Arts and Culture

Kentuckians use about 4 billion gallons of water per day. Of this, about 156 million gallons comes from groundwater.

This sounds like enough to drown the sea, let alone our modestly sized state. But such abundance often camouflages fragility – we tend to confuse a current bounty with a guarantee that the bounty will endure. This understandable human fallacy makes raising environmental awareness around such issues as groundwater difficult.

Raising such awareness is precisely the point of Livestream, an interactive musical sculpture at the intersection of art, technology and environmental science.

Livestream is a maze of neon green steel tubes that appear to sprout from the Earth and tangle around each other. It looks like some contraption that would have been on Nickelodeon’s Double Dare, all nestled near a pond in Lexington’s lovely and popular Jacobson Park.

Each of the neon green tubes contains proximity sensors: The closer one gets to the sensor, the louder Livestream plays music created out of data drawn from Kentucky’s groundwater.

“You could look at it like a string quartet or a string trio being played through these pipes,” said Ben Sollee, the musician and Lexington native who “composed” Livestream.

Sollee composed the music using data from the Kentucky Geological Survey. That data come from springs in three different physiographic regions of the state: Bluehole Spring in the Bluegrass Region, Cold Spring in the Eastern Coalfield and Lost River Spring in the Pennyroyal.

Three measures of groundwater health – temperature, flow, conductivity (water’s ability to carry electrical current, an indicator of the presence of minerals) – were pulled from the data and transformed into sound. Sollee examined the existing data to grasp the possible ranges within each of the chosen parameters. That effectively became his scale of notes. He then composed a note for each data point in the portion of the archive that Livestream performs.

But what does it sound like? Sollee said he focused on “long string tones and a pitch range that is in nature,” and though that sounds abstract, it makes sense. The music feels both alien and entirely organic, a sensation heightened by the visitor’s role in the sound production. Livestream sounds strange and beautiful – as you move among the sensors there are resonant cellos that start to sound like distant whale songs that fade into a kind of euphonious clanging.

Listen to Livestream: 

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By its nature, groundwater is something that we take for granted. Most people may not even know what groundwater is, let alone how much we rely on it. Groundwater is precipitation – rain, snow, etc. – that soaks into the ground, funneled downward through open areas in rock and soil, a process of natural filtration.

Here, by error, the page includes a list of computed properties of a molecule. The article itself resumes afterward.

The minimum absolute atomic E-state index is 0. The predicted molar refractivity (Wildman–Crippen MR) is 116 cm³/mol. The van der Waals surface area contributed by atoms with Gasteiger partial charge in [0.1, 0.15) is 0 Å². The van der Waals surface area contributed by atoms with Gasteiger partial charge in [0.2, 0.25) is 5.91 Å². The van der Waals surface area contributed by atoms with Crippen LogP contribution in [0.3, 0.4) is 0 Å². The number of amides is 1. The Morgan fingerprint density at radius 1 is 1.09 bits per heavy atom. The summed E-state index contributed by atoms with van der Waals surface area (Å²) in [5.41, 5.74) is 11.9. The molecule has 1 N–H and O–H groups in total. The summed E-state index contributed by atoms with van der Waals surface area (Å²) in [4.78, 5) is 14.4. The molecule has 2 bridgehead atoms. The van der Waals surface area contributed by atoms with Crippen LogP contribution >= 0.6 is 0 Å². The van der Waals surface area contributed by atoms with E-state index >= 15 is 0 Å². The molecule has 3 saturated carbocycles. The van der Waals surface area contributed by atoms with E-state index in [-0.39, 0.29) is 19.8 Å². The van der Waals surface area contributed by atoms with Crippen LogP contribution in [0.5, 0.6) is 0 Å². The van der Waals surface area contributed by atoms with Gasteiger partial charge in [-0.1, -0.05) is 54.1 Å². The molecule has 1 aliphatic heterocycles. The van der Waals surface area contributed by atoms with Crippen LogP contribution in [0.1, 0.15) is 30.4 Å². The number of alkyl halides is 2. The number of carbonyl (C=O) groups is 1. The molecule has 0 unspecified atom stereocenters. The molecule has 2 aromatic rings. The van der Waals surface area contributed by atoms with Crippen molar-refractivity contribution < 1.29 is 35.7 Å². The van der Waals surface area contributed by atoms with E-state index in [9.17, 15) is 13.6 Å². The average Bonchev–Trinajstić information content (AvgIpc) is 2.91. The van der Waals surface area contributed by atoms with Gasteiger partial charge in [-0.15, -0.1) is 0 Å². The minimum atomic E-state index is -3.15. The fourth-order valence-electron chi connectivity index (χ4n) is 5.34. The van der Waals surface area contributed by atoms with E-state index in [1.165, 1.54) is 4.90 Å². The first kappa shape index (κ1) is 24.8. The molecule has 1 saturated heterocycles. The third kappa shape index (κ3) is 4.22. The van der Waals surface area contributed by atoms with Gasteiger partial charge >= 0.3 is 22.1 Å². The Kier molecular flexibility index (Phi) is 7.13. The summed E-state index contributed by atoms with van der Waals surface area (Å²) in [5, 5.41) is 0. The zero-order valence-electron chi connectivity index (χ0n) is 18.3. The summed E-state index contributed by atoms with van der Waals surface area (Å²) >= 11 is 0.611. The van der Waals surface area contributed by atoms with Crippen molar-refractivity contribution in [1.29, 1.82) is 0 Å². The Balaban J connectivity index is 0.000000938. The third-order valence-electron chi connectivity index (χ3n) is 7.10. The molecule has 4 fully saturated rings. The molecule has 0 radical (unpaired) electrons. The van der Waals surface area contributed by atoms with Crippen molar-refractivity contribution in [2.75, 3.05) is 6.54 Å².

According to the Kentucky Department for Environmental Protection, groundwater accounts for 90 percent of the world’s freshwater, making it one the most essential and shared resources on the planet. We share in both the benefit and the responsibility of this fragile resource – groundwater is easily rendered non-potable by pollution.

“The boundaries of what is yours is kind of blurred, thus the maze of pipes,” said Kiersten Nash, founder of Public Works, the organization responsible for the project’s design and implementation.

Public Works, a New York City-based arts and design collaborative, employs innovative design strategies to coax “unlearning,” their way of getting audiences to set aside preconceived notions and look anew at the world.

Sweeping aside preconceived notions about groundwater isn’t all that hard – how many people have any notion about it? – but opening a space for environmental literacy and new thinking about natural resources requires diligence and innovation.

“Art’s a great venue for that,” said Jon Pope, Livestream’s construction manager. “You don’t really want to create a sense of ownership as much as you want to create the sense of stewardship.”

That Livestream is an audio project is part of this notion of stewardship. There is a lot of talk of data visualization these days. But, as Nash puts it, Livestream is a novel attempt at the “sonification of data.”

“We’re quite attuned to the spectacular being fed to us visually,” Nash said, “but it takes a bit more to engage with audio. So that’s why we foreground the audio here. There’s a strong correlation between engagement and audio.”

In its current form – the “initial provocation,” as Nash terms is – Livestream runs on an archive of data that the Kentucky Geological Survey has collected over the decades. Livestream has been funded by the National Endowment for the Arts, Lex Arts and more, but the group is currently seeking additional funding to expand the project.

For the next stage, Nash and her team, which also includes engineer Sean Montgomery and artist Bland Hoke, would like to expand both the number of data sources from three to five and begin using real time data from groundwater monitoring stations.

“The intent here is not ultimately just to raise awareness about groundwater, that it exists,” Nash said. “What we hope to do is create educational outreach programs that hope to also cultivate accountability. In my mind, for too long we’ve relegated the responsibility of our environment to institutions like the Geological Survey. So that’s the ultimate intent.”

Livestream is up and running now, and a formal dedication is planned for October.